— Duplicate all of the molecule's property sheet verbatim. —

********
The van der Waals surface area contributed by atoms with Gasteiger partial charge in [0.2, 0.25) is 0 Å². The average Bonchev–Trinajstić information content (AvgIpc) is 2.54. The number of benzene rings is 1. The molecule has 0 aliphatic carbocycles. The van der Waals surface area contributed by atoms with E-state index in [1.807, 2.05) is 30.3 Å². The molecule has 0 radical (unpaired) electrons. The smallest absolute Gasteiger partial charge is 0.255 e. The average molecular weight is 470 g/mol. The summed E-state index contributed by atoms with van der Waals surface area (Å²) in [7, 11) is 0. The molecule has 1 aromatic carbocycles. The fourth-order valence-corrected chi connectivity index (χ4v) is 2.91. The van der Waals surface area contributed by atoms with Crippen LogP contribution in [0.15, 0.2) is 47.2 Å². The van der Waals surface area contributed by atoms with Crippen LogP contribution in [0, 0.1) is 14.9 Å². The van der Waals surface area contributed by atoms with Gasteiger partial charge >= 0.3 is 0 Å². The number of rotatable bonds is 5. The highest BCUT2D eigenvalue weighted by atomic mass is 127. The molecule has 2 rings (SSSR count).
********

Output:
The van der Waals surface area contributed by atoms with Gasteiger partial charge in [0.2, 0.25) is 0 Å². The average Bonchev–Trinajstić information content (AvgIpc) is 2.54. The number of benzene rings is 1. The molecule has 0 aliphatic carbocycles. The van der Waals surface area contributed by atoms with E-state index in [1.807, 2.05) is 30.3 Å². The molecule has 0 radical (unpaired) electrons. The smallest absolute Gasteiger partial charge is 0.255 e. The average molecular weight is 470 g/mol. The summed E-state index contributed by atoms with van der Waals surface area (Å²) in [7, 11) is 0. The molecule has 1 aromatic carbocycles. The fourth-order valence-corrected chi connectivity index (χ4v) is 2.91. The van der Waals surface area contributed by atoms with Crippen LogP contribution in [0.15, 0.2) is 47.2 Å². The van der Waals surface area contributed by atoms with Crippen LogP contribution in [0, 0.1) is 14.9 Å². The van der Waals surface area contributed by atoms with Gasteiger partial charge >= 0.3 is 0 Å². The number of rotatable bonds is 5. The highest BCUT2D eigenvalue weighted by atomic mass is 127. The molecule has 2 rings (SSSR count).